Earlier today, school officials in Lunenburg, Massachusetts canceled the remainder of Lunenburg High's football season in the wake of an investigation into racial slurs against the team's only black player. Officials in the town half an hour north of Worcester and an hour north of Boston also dropped a bombshell--they're also looking into allegations that Lunenburg High players directed racial slurs at their opponents a few weeks ago.
The Lunenburg team is now the focus in racial graffiti discovered Friday morning spray-painted on the house of 13-year-old Lunenburg player Isaac A. Phillips, who alleges wrongdoing by teammates.Isaac, the son of a white woman and a half-black man, woke up early Friday morning to find someone had spray-painted "Knights don't need n***s" on the foundation of his house. After no one came forward with what they knew about the incident at a Friday afternoon team meeting, school officials postponed that night's game and announced that the team wouldn't play again until they got to the bottom of this. Earlier, Isaac's father, Anthony Phillips, says that Friday morning's vandalism was the culmination of rampant bullying against his son. He also says the coaches did nothing, even when Isaac found his bike tire slashed.
Ms. Calmes thanked the community for attending a vigil Sunday night and for supporting Isaac and his family who were the targets of an "act of hate." She said the district will continue to make its resources available to assist the family.
She also confirmed an investigation into allegations related to racial slurs by Lunenburg players directed toward Worcester South High Community School football players a few weeks ago.
"The educators and coaches of Lunenburg value diversity and we care deeply about all of our students," Ms. Calmes said. "We have no tolerance for racism in any form and we do everything we can to eliminate it from our schools and our community. Numerous members of the faculty and staff were in attendance at the vigil (Sunday) night along with the entire football coaching staff and team. We have also sought out the assistance of the Anti-Defamation League to assist us in delivering additional educational programs for students to teach tolerance."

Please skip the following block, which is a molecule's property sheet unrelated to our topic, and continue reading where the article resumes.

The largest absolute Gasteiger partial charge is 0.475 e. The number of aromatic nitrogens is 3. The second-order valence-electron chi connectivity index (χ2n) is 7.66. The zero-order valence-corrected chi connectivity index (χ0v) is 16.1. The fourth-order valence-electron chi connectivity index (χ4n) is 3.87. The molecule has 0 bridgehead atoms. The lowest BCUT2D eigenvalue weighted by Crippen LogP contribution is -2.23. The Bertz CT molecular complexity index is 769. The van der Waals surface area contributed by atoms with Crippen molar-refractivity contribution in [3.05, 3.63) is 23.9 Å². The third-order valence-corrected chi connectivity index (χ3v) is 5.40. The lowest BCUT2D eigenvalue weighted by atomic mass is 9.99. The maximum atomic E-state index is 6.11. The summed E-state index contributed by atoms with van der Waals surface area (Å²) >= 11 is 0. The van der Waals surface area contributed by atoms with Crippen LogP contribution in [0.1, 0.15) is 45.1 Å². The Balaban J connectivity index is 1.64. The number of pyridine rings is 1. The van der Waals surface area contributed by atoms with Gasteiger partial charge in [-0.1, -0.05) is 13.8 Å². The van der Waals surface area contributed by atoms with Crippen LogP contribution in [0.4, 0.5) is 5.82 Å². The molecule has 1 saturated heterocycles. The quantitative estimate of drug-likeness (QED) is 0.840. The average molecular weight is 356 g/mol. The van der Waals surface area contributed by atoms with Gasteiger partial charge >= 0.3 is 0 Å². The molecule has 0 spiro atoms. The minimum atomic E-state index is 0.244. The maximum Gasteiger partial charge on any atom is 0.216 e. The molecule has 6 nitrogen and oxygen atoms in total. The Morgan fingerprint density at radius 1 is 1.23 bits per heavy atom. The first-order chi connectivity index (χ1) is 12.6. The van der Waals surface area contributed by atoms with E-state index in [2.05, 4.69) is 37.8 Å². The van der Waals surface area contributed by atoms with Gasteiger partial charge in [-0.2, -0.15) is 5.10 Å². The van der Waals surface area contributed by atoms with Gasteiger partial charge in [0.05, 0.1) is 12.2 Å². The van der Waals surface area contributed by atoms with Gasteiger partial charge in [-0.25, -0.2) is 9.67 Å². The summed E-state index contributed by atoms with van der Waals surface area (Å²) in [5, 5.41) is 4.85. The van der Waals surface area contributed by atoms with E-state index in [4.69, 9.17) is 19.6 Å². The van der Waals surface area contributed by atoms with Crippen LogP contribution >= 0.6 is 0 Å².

Now comes word that Lunenburg players allegedly hurled racial slurs at players from Worcester South High during a varsity game on November 1 and a JV game on November 4. The JV game got so heated that a fight broke out, forcing the refs to end the game with four minutes left in regulation.
Seen in this light, today's move was the only acceptable response. And if I'm Lunenburg head coach Steve Boone, I'd have a lawyer on speed dial--and I'd also be updating my resume. Things like this simply don't get to this point if the coaches take action. And there isn't a school district in this country--or at least, no school district that doesn't have its head up its collective butt--where a coach can allow this to go on and keep his job.
4:12 PM PT: Since this made the rec list, I thought I'd mention that I'm reminded of how this contrasts with a situation a couple of months ago in Utah. When Mark Dunham found out that several of his players had been mouthy to teachers, slacking off in class and even cyberbullying another student, he suspended his entire team and threatened to forfeit the rest of the season unless they earned their jerseys back. All but a few players got the hint. What we have here is an example of the opposite end of the spectrum. For any coach worth his salt, the racial incidents against Worcester South should have been a wake-up call. Obviously they weren't.